Seven days was all it took for 2019 to see its first attempted coup. In Gabon, a group of soldiers seized the national radio station to declare the overthrow of Ali Bongo as president and the transfer of power to a ‘national restoration council’. Although the plot quickly collapsed, events in Gabon mean that 2019 already matches 2018 for attempted coups, which was the first year since 2011 to see just one coup attempt.
Will there be other coup attempts in 2019? In this piece, the third instalment of our Political Risk Outlook for the year, we take a look at the issues surrounding coups, the historical trends, and we use our Government Stability Index Projection to draw out the countries we consider most likely to fall victim to a coup – DR Congo, Gabon, Sri Lanka and Venezuela.
Why coups matter to business
Attempts to overthrow a government, whether they are successful or not, can be violent and are almost always highly destabilising. Even a failed coup can create costly uncertainty for businesses with operations in the affected country, and the negative impact can be long-lasting. Since the overthrow of independent Kyrgyzstan’s first president in 2005, investors in the country’s goldmines have repeatedly faced expropriation threats and forced contract renegotiation.
In the worst case, a coup or attempted coup can unleash violence across a country.
In DR Congo, for example, any military challenge to the executive would risk upsetting the country’s ethnic power balance and provoke unrest in at least some areas. Indeed, a coup would raise the risk of resurgent secessionism in the mineral-rich province of Katanga, threatening the stability of copper and cobalt supply chains.
What is more, coup attempts in one country can trigger instability and violence beyond its borders. The political crisis in Venezuela has already triggered a regional humanitarian crisis in the region and the inflow of more than a million Venezuelan refugees to Colombia threatens the fragile political stability of the latter.
Coups increasingly rare and mostly in Africa
Coups are rare events. While the end of the Cold War led to a flurry of coups in Africa, Latin America and the former Soviet states, with up to nine events per year, three coups (or coup attempts) per year has become the norm since 2000.
As the figure below illustrates, Africa is home to most attempted coups, having seen 68 since 1990 – though even here they are becoming less frequent thanks both to democratic traditions becoming more embedded and the increasingly strong international condemnation of coups.
Key countries to watch in 2019
As we have already seen one attempted coup in 2019, we consider 2018, which saw only one coup attempt, likely to prove an anomaly. Our watch-list below includes DR Congo, Gabon, Sri Lanka and Venezuela – if at least one coup occurs in all these countries, 2019 would represent a spike in coup activity.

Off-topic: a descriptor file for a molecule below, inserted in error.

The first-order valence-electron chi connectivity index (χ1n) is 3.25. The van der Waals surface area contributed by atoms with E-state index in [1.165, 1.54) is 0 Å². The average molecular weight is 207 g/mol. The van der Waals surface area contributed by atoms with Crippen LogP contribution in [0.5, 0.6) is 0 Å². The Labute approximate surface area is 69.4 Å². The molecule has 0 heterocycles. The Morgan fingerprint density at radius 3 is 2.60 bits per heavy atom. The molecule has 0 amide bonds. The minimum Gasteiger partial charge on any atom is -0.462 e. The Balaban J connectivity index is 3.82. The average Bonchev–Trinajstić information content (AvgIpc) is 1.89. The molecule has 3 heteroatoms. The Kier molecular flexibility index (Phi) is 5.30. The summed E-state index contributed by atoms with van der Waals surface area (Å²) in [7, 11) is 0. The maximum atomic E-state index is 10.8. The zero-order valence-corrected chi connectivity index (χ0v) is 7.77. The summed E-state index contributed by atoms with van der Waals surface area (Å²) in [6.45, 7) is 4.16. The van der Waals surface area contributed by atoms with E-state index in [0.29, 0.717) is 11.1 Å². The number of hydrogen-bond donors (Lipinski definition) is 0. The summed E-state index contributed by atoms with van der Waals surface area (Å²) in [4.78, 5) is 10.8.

Meanwhile, 2019 will also prove a test case for the extent to which a (failed) coup still leads to another, as in the 1990s. If we see coups (or coup attempts) in Gabon and Sri Lanka in 2019, it would suggest that this remains a risk, if not a trend; and in our analysis, a coup attempt in Venezuela would very likely prompt a second coup.
The risk of a coup is high particularly in the short term, following a chaotic election. Indeed, the continued dispute over the result threatens to justify a military intervention as the only way to restore order. Felix Tshisekedi (who has controversially been declared winner of the elections) has taken office, but he will find his room for manoeuvre restrained by the fact that former president Joseph Kabila retains the loyalty of key military units. If Tshisekedi goes too far in asserting his own independence, he will be highly vulnerable to a coup from Kabila loyalists.
While the attempt to overthrow President Bongo in Gabon has fizzled out, the developments underscore the fragility of the country’s governance structures. In our view, the government and security forces will struggle to maintain the status quo for much longer, especially if the president’s health does not improve. When Bongo eventually steps down, the public is unlikely to accept another dynastic succession.
Although the Bongo family has ruled the country for more than 50 years, the regime has an increasingly narrow base of support – having only won the 2016 election by blatantly falsifying the results. Should oil revenues decline in 2019 (amid subdued global prices), the government will struggle to pay security personnel on time.
The political situation in Sri Lanka remains fragile, especially as President Sirisena lost a significant amount of political capital during the 2018 crisis. The political turmoil also highlighted the population’s increasing sensitivity towards any action seen to undermine Sri Lankan democracy. Sirisena’s constitutional authority to call for a snap presidential election earlier than November 2019 implies that the risk of unrest and even a coup attempt remains elevated.
Following a clearly stage-managed re-election of Nicolas Maduro, Venezuela is now in the position of having two parallel governments, backed alternatively by the West and the East. New, crippling US sanctions on the Venezuelan oil sector are aimed at forcing a resolution to the conflict. The White House expects that the military, which controls the oil industry, will be forced to cut a deal, with or without Maduro, averting a coup this year.
With the stakes incredibly high, a non-violent resolution to the impasse is by no means guaranteed. What is more, the Venezuelan military is fractious and its monopoly on violence is in question given the presence of a variety of heavily armed local and transnational criminal groups, plus left-wing Colombian guerrillas. The nearest parallel to Venezuela 2019 might be Libya in 2011; at its extreme, Venezuela risks civil war.